Heavy rain across western parts of UK to bring more flooding as violent storms leave 100,000 properties without power
The prime minister, David Cameron, will lead talks on Britain’s recovery from one of the wettest winters on record after savage storms left one man dead and tens of thousands without power.
Hundreds more were stranded as winds of up to 108mph stopped trains in their tracks, blew roofs off stations and closed major transport links on a day dubbed “wild Wednesday”.
The floods, which have wreaked havoc, were an almost unparalleled natural crisis, army chief Major General Patrick Sanders said, as hundreds of troops continue to help distraught homeowners defend their properties from ever-rising waters.
The Bank of England governor, Mark Carney, said the chaos even threatened to derail Britain’s economic recovery.
More than 100,000 homes and businesses were without power last night after trees and debris were blown on to power lines.
After a brief respite on Thursday Britain faces more chaos as another storm brings heavy rain, strong winds and further risk of flooding on Friday and into the weekend.
The West Country is expected to have 7cm (2.75in) of rain by Thursday, the Met Office said – more than the region would get in the whole of February – while south Wales, western Scotland, Northern Ireland and other parts of southern England are also expected to be lashed by the deluge.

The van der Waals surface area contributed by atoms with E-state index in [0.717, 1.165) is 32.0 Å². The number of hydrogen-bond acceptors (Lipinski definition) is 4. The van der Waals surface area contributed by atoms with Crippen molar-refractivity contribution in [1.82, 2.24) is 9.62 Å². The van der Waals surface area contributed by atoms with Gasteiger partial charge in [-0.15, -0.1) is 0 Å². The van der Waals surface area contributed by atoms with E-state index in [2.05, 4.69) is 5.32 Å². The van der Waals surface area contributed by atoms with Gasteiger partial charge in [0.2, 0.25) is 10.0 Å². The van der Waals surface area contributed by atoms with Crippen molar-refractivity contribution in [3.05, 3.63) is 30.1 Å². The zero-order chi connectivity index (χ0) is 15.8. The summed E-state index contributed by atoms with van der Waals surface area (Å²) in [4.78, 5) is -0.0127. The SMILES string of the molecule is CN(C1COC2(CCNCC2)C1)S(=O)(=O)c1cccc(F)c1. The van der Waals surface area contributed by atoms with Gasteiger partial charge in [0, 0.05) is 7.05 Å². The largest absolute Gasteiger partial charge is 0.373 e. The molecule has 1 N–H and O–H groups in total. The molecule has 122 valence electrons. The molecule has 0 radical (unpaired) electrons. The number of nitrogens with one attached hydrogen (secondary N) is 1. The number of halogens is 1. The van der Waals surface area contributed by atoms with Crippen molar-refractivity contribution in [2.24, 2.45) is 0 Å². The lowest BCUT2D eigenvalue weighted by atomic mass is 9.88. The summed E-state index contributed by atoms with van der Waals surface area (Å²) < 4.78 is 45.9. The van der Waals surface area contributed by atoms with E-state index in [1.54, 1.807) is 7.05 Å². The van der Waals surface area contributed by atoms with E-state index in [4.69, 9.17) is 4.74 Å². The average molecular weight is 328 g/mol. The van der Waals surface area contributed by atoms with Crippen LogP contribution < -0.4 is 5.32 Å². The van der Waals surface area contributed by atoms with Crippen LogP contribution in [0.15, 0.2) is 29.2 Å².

Snow is expected in northern England and parts of Scotland on Thursday, and on Friday more rain and winds of up to 80mph will arrive from the south-west.
The bad weather continues to cause travel chaos, with warnings that customers should expect more major disruption on the rail network.
With some 5,800 properties flooded since early December and no immediate end to the crisis in sight, Cameron will cut short his attendance at an international wildlife conference on Thursday to focus on dealing with the flooding.
A new cabinet committee on flood recovery will also meet, replacing a scheduled meeting of the full cabinet.
Cameron, who chaired a meeting of the government’s Cobra emergencies committee in 10 Downing Street, promised on Tuesday that “money is no object” in offering relief to those affected by the floods, though the transport secretary, Patrick McLoughlin, indicated that there would be “careful consideration” before money is spent on the larger rebuilding exercise after water levels recede.
Sanders said 1,600 troops had been committed and thousands more were available if needed to help communities deal with flooding.
“There’s more that we can do and we want to do more wherever we can make a difference, so please use us, that’s what we’re here for,” he said.
The Ministry of Defence said on Wednesday night more than 2,000 military personnel were on “high-readiness” to respond to requests in flood-affected areas
On Wednesday residents in parts of the UK were warned not to venture out after the Met Office issued a red weather warning for exceptionally strong winds in western Wales and north-west England.
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